So got a little hands on and attempted to make one of the poor Romans staple food: porridge!
Pour groats into a clean pot with fresh water and bring to the boil. When cooked, slowly add enough milk that it turns into a thick cream. - Cato, de agricultura, 86
What you need:
1. 40g Semolina
2. 75ml Water
3. 25ml Milk
How to cook it:
1. Add the semolina and water to a saucepan, and bring to the boil. Don't add too much water! Just add as much as you need.
2. When it starts to thicken up after around 5 or 10 minutes, add the milk bit by bit and let it simmer for a while. If it's too watery, or if you like your porridge thicker, you can add more semolina.
WE RATE IT:
How easy it was to make: 10/10
How tasty it was: 3/10 (pretty bland and mushy)
Would we make it again? Probably! But to make it taste better we would add some other ingredients like honey, dates or cream to the concoction to make it tastier!
Apart from whatever we mentioned above about what poor Romans ate, one interesting fact that we found while researching for this project was that the Romans ate dormice. Yes, dormice. Cringing yet? They would capture the mice and fatten them for the table, just like we fatten our turkeys for Christmas and Thanksgiving. They were then roasted with honey or studded with pine nuts, pork and spices and the baked. We don’t know for sure if the rich or poor ate them, but we put it under poor because we assumed that these were more easily accessible for the poor, and the rich would probably have other better meat options.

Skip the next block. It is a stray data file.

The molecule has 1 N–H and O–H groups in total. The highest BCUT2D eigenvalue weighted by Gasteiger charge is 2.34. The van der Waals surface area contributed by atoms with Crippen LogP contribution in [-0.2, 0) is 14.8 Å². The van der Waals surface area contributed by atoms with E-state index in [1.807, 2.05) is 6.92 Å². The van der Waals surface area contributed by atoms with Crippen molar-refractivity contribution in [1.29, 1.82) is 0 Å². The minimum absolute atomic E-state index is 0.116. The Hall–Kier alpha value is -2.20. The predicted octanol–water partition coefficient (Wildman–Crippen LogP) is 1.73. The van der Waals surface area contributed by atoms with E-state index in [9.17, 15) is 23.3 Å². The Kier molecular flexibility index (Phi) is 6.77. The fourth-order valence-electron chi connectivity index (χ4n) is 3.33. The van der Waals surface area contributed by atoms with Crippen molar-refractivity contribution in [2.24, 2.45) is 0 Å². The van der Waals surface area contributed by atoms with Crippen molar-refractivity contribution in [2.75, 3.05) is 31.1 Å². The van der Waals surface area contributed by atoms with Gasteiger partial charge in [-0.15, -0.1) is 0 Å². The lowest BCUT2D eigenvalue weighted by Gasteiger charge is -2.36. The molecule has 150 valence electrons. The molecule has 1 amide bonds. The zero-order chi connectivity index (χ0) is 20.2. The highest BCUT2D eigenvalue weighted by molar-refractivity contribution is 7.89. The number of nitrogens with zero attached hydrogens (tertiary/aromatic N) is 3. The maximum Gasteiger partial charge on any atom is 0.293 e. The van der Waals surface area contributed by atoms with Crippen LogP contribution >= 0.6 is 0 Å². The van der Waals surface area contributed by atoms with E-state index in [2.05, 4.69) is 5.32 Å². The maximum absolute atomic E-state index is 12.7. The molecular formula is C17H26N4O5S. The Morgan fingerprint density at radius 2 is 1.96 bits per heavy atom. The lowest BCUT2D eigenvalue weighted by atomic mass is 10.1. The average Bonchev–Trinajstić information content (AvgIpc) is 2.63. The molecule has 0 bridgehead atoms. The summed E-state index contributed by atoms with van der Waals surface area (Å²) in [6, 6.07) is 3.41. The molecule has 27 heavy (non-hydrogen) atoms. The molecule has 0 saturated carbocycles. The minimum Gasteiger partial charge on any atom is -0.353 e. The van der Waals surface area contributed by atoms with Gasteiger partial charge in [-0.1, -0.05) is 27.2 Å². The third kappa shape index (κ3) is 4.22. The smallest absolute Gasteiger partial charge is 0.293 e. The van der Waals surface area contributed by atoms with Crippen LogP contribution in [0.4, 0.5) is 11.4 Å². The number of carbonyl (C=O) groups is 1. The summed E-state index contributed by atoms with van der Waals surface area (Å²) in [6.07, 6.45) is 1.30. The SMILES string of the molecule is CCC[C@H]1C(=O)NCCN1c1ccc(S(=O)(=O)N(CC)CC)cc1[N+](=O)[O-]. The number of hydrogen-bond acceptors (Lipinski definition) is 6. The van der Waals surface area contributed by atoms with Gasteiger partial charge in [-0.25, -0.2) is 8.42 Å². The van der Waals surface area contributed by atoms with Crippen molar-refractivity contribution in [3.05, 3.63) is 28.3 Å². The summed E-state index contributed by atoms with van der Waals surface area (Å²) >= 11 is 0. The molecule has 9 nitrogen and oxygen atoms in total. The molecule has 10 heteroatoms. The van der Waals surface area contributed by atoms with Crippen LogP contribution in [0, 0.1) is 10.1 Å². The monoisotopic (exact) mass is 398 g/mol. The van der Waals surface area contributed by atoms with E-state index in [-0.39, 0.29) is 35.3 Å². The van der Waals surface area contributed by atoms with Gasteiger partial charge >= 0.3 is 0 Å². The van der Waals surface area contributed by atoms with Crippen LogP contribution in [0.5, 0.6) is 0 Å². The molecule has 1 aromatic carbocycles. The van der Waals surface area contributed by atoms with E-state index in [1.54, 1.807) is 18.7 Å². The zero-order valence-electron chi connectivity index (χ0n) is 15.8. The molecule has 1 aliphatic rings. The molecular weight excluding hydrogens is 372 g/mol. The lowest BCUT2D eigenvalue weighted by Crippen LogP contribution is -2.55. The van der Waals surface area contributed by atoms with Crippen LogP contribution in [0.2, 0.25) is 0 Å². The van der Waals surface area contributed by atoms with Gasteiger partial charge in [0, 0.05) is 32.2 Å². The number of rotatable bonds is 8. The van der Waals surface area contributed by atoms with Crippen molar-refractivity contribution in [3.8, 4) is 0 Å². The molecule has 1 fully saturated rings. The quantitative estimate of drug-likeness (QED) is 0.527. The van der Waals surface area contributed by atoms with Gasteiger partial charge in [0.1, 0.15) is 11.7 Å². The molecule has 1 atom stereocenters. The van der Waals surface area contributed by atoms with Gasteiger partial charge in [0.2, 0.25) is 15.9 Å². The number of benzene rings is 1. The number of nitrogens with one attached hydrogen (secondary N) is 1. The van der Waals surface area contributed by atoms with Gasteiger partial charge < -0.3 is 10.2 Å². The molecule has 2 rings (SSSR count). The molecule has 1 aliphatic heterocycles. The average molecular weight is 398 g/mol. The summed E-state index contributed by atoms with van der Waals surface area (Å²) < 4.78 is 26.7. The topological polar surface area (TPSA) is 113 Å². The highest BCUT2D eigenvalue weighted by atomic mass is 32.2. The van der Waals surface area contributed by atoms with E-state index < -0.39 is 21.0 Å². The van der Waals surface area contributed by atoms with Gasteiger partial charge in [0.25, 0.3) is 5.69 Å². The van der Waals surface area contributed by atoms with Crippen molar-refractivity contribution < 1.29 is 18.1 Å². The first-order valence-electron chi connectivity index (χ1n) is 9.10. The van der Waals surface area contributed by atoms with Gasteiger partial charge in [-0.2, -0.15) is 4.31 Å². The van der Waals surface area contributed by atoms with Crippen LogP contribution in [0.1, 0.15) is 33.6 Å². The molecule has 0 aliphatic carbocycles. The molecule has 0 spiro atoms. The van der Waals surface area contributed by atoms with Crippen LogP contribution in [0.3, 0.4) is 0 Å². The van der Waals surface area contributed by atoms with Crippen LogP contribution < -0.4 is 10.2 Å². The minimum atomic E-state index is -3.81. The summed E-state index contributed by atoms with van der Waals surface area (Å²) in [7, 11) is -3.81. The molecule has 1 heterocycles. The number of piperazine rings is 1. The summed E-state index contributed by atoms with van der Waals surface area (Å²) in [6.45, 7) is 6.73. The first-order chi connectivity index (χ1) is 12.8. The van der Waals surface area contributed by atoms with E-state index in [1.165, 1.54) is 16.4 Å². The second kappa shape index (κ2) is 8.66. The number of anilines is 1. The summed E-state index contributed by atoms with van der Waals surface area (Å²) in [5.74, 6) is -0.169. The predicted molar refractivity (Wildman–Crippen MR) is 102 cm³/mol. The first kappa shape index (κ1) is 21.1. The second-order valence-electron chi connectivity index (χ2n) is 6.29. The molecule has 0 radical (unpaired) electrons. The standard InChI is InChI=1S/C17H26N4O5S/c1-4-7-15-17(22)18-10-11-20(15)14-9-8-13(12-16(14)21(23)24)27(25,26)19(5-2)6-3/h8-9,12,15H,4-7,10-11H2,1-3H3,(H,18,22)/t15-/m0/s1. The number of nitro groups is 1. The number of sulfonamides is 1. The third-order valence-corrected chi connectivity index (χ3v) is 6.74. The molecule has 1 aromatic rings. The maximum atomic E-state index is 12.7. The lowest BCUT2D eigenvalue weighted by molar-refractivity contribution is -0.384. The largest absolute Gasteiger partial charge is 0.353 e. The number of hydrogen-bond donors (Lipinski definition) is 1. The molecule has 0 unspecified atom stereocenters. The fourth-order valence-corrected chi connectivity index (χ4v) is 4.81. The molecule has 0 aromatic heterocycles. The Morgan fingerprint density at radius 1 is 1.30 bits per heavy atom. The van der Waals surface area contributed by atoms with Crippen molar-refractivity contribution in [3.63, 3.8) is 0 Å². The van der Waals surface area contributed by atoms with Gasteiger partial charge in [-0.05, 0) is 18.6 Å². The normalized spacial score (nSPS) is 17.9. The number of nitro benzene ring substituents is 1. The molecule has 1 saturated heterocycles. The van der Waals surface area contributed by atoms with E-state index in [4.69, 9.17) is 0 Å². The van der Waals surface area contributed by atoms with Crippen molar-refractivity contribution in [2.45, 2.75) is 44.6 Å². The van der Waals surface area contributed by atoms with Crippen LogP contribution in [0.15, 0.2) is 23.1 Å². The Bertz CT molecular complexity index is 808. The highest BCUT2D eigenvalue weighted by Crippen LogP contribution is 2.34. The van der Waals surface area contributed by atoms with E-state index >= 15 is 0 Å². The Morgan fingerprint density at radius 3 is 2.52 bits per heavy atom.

The rich mostly had what the poor people had, just with lots of extras (Like how you know, if you’re richer, you can jia (add in Chinese) fish and more meat when you order caifan(mixed dishes with rice)) and that were of better quality. For instance, like the poor, they would have bread for breakfast. However, they would usually add fancy stuff like eggs, honey, dates cheese, honey milk and fruit to their meal. Their bread was also of better quality, and they enjoyed the more expensive refined white bread. They also could afford a lot more options as compared to the poor like meat, cheese, milk, eggs, seafood and wine.
We decided to try out one of the recipes that we found that used some of the basic ingredients that the rich Romans had access to, and we found out that Romans surprisingly enjoyed to eat this dish called Roman toast. It’s pretty much the same as French toast but they called it Roman toast, who knows, maybe they were the ones who came up with it first.
"Slice fine white bread, remove the crust, and break it into large pieces. Soak these pieces in milk and beaten egg, fry in oil, and cover with honey before serving." - Apicius, 7.13.3
What you need:
- 3 Eggs
- 200ml Milk
- 6 Slices Bread
How to make it:
- Thinly slice the loaf of bread so that it is easier to fry. If you don’t like the crusts you can remove them.
- Break the three eggs into a casserole dish or a bowl. Add the 200ml of milk and mix it all together.
- Soak the bread slices/chunks in the mixture for a few seconds on each side. Don’t soak them for too long or you’ll get an omelette instead! (Which isn’t a bad idea either actually, but we want Roman Toast, NOT omelette).